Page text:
Tuesday, April 20, 2010

Taking over the Remarkable gem

Remarkable is an awesome gem. If you use Rspec for a Rails project, this macro framework is certainly something to consider.

The classic way of using Rspec to test your ActiveRecord model looks like this:

class Person < ActiveRecord::Base
belongs_to :organization

validates_presence_of :name
validates_presence of :email
validates_uniqueness_of :email

# In spec/models/person_spec.rb
describe Person do
before(:each) do
@valid_attributes = {
:name => "Name"
:email => "email@example.com"

it "should create a new instance given valid attributes" do

it "should validate presence of :name" do
@person = Person.new(@valid_attributes.except(:name)
@person.should_not be_valid
@person.errors.on(:name).should_not be_nil

it "should validate presence of :email" do
@person = Person.new(@valid_attributes.except(:email)
@person.should_not be_valid
@person.errors.on(:email).should_not be_nil

it "should validate uniqueness of :email" do
@original_person = Person.create!(@valid_attributes)
@clone = Person.create!(@valid_attributes)
@person.should_not be_valid
@person.errors.on(:email).should_not be_nil

[ See Gist ]

What this does is create a template model that has all the required attributes. We have an example that makes sure it is valid. Then for every validation, we create a modified attribute set so we can test each attribute in isolation.

This gets old very fast. Trust me, I've written many tests like this since Rspec got popular in 2008.

So how can we make this easier?

We can try using fixtures. The problem with fixtures is that (1) we have to manage our own primary keys and argue with the database and (2) you would have to load the fixture in, create a clone, and attempt to test each of the validation.

We can try mocking. This would give us the isolation when we stub out the mock model, but that's essentially another way of writing a valid_attributes. Besides, now we're digging deep into the internals of ActiveRecord.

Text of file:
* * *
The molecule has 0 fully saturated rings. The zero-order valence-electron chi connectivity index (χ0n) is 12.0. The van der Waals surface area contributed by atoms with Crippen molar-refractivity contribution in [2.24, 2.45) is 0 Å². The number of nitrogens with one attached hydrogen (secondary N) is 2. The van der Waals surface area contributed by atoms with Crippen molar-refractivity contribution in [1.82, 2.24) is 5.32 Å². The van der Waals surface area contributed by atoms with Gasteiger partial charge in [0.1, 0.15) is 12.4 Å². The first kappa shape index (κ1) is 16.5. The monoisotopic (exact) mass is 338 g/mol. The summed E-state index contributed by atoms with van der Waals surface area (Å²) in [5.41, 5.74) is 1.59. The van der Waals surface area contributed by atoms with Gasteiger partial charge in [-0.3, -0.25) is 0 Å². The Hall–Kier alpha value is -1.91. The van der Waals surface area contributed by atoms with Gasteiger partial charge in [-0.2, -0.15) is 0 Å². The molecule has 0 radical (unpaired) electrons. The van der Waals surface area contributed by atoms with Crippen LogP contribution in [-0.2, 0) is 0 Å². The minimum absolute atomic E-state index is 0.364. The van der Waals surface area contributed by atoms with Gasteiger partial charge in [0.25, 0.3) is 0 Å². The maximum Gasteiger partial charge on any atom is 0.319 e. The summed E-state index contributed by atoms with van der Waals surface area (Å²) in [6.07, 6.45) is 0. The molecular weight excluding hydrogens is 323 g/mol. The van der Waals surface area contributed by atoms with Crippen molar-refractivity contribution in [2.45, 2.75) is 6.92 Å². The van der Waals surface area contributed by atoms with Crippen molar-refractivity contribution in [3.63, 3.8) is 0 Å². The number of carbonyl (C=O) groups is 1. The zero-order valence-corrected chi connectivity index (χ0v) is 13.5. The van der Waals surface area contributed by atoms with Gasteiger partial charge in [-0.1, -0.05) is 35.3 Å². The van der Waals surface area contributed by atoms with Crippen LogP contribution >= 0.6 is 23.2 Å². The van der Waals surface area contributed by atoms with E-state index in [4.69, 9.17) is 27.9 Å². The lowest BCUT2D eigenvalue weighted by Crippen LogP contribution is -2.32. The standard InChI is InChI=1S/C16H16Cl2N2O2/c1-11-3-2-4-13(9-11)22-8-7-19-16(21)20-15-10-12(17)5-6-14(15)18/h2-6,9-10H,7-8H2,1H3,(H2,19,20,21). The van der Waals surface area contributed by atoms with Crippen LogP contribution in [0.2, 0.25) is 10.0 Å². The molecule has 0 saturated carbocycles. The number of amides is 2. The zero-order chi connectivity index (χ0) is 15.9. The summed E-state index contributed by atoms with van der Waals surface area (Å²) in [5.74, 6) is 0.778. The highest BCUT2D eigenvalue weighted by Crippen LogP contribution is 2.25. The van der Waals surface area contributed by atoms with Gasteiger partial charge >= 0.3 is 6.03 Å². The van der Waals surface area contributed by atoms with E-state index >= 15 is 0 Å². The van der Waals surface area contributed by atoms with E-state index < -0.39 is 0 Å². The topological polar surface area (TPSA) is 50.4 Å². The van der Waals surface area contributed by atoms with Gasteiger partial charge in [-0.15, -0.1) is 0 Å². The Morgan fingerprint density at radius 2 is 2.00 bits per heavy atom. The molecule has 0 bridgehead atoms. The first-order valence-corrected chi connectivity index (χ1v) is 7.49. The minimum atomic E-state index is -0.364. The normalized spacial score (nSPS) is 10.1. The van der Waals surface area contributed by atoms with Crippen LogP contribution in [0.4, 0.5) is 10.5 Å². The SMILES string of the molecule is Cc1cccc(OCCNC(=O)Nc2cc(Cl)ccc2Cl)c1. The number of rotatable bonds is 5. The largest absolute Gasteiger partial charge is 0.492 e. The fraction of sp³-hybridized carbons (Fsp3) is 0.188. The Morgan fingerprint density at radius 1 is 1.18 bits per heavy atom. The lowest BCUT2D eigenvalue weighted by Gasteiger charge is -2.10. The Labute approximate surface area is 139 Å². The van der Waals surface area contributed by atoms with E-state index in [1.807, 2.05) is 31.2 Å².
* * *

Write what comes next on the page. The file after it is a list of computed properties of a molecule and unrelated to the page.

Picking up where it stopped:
We can use factories. I like factories, in particular, I currently use the Machinist in combination with Faker gem and Forgery. This gives me the advantage of having a blueprints.rb file I can include in db/seeds.rb to generate data I want to drop into my views. However, we are still essentially testing the ActiveRecord framework.

This is where Remarkable comes in. The above Rspec condenses down to:

describe Person do
it { should validate_presence_of :name }
it { should validate_presence_of :email }
it { should validate_uniqueness_of :email }


[ See Gist]

Notice that these macros shadow the ActiveRecord declarations. This is true for all the other macros, including association macros such as should have_many, should belong_to. Instead of focusing on boilerplate test examples, you focus on writing examples for custom code and really weird business logic.

Remarkable has come a long way from its beginning as a "Shoulda for Rspec". Since version 3.0, Remarkable has been refactored into a generic framework for creating Rspec macros. Remarkable::ActiveRecord and Remarkable::Rails were extensions of this macro. As a result, we saw some other macros: a remarkable for paperclip, mongo, and datamapper. There is also an internationalization package that lets you internationalize your rspec.

However, with big refactoring of Rails 3, followed by the big refactoring of Rspec 2, Remarkable needs some work. Carlos Brando, the founding author of the Remarkable gem has been looking for a new maintainer, and has passed the torch to me. As I stated in the Remarkable mailing list and on Rails-talk, my plan is to release a Remarkable 4.0 that is compatible with Rails 3 and Rspec 2, however, it will not be backwards compatible with Rails 2 and Rspec 1. Remarkable 3.3 will be around for that.

If you use Remarkable and plan on using it for your Rails 3 project, please speak up now. We're going to take advantage of the mass refactoring to do some refactoring of our own.


  1. Hey there! I am wondering whether you've made progress with Remarkable. If not, I am interested in participating in the refactoring. I am a newbie Ruby/Rails program, but have lots of interest in the language, as well making an impact in the community. I've done some research on Remarkable vs. Shoulda, and see that Remarkable is win. My past includes lots of PHP (w. Symfony framework). I am also very proficient in AS3 (Flash/Flex). So, while I am lacking in my knowledge of Ruby, I am not a newb to dev work. Looking forward to joining the project.


  2. Hey, I was looking to use remarkable for a rails 3 project and I found that remarkable-4.0 is still in alpha. I am quite experienced with rails and would like to help to take it forward. Where do I start?